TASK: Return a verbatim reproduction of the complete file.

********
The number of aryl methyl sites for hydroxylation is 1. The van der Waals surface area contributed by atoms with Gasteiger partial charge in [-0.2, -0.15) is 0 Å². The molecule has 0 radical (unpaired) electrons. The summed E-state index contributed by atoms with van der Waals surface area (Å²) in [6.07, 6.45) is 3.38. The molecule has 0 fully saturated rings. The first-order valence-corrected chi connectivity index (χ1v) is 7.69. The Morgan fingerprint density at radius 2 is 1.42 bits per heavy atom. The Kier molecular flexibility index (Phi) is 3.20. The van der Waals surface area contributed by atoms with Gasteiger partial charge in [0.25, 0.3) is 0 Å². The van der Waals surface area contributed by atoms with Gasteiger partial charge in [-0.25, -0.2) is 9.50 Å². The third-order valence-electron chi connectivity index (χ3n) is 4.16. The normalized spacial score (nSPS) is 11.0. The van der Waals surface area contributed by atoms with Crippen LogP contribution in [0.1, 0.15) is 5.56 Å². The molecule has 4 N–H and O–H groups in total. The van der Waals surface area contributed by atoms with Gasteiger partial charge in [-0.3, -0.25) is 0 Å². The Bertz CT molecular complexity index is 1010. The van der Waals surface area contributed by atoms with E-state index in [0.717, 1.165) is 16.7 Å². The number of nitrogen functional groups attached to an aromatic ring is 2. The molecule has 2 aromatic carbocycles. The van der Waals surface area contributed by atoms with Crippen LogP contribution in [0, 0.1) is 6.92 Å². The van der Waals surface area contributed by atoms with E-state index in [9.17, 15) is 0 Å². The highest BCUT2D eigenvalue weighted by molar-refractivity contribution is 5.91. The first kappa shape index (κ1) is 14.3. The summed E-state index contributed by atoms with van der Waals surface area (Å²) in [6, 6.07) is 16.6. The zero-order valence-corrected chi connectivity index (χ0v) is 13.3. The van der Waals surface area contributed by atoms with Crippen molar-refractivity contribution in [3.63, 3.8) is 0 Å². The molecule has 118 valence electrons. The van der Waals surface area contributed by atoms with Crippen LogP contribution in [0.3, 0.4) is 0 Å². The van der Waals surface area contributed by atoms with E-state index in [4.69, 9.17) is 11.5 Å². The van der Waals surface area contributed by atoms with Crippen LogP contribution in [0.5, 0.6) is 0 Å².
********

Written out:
The number of aryl methyl sites for hydroxylation is 1. The van der Waals surface area contributed by atoms with Gasteiger partial charge in [-0.2, -0.15) is 0 Å². The molecule has 0 radical (unpaired) electrons. The summed E-state index contributed by atoms with van der Waals surface area (Å²) in [6.07, 6.45) is 3.38. The molecule has 0 fully saturated rings. The first-order valence-corrected chi connectivity index (χ1v) is 7.69. The Morgan fingerprint density at radius 2 is 1.42 bits per heavy atom. The Kier molecular flexibility index (Phi) is 3.20. The van der Waals surface area contributed by atoms with Gasteiger partial charge in [0.25, 0.3) is 0 Å². The van der Waals surface area contributed by atoms with Gasteiger partial charge in [-0.25, -0.2) is 9.50 Å². The third-order valence-electron chi connectivity index (χ3n) is 4.16. The normalized spacial score (nSPS) is 11.0. The van der Waals surface area contributed by atoms with Crippen LogP contribution in [0.1, 0.15) is 5.56 Å². The molecule has 4 N–H and O–H groups in total. The van der Waals surface area contributed by atoms with Gasteiger partial charge in [-0.3, -0.25) is 0 Å². The Bertz CT molecular complexity index is 1010. The van der Waals surface area contributed by atoms with E-state index in [0.717, 1.165) is 16.7 Å². The number of nitrogen functional groups attached to an aromatic ring is 2. The molecule has 2 aromatic carbocycles. The van der Waals surface area contributed by atoms with Crippen LogP contribution in [0, 0.1) is 6.92 Å². The van der Waals surface area contributed by atoms with E-state index in [9.17, 15) is 0 Å². The highest BCUT2D eigenvalue weighted by molar-refractivity contribution is 5.91. The first kappa shape index (κ1) is 14.3. The summed E-state index contributed by atoms with van der Waals surface area (Å²) in [6, 6.07) is 16.6. The zero-order valence-corrected chi connectivity index (χ0v) is 13.3. The van der Waals surface area contributed by atoms with Crippen molar-refractivity contribution in [3.63, 3.8) is 0 Å². The molecule has 118 valence electrons. The van der Waals surface area contributed by atoms with Crippen LogP contribution in [0.3, 0.4) is 0 Å². The van der Waals surface area contributed by atoms with E-state index in [4.69, 9.17) is 11.5 Å². The van der Waals surface area contributed by atoms with Crippen LogP contribution in [0.5, 0.6) is 0 Å².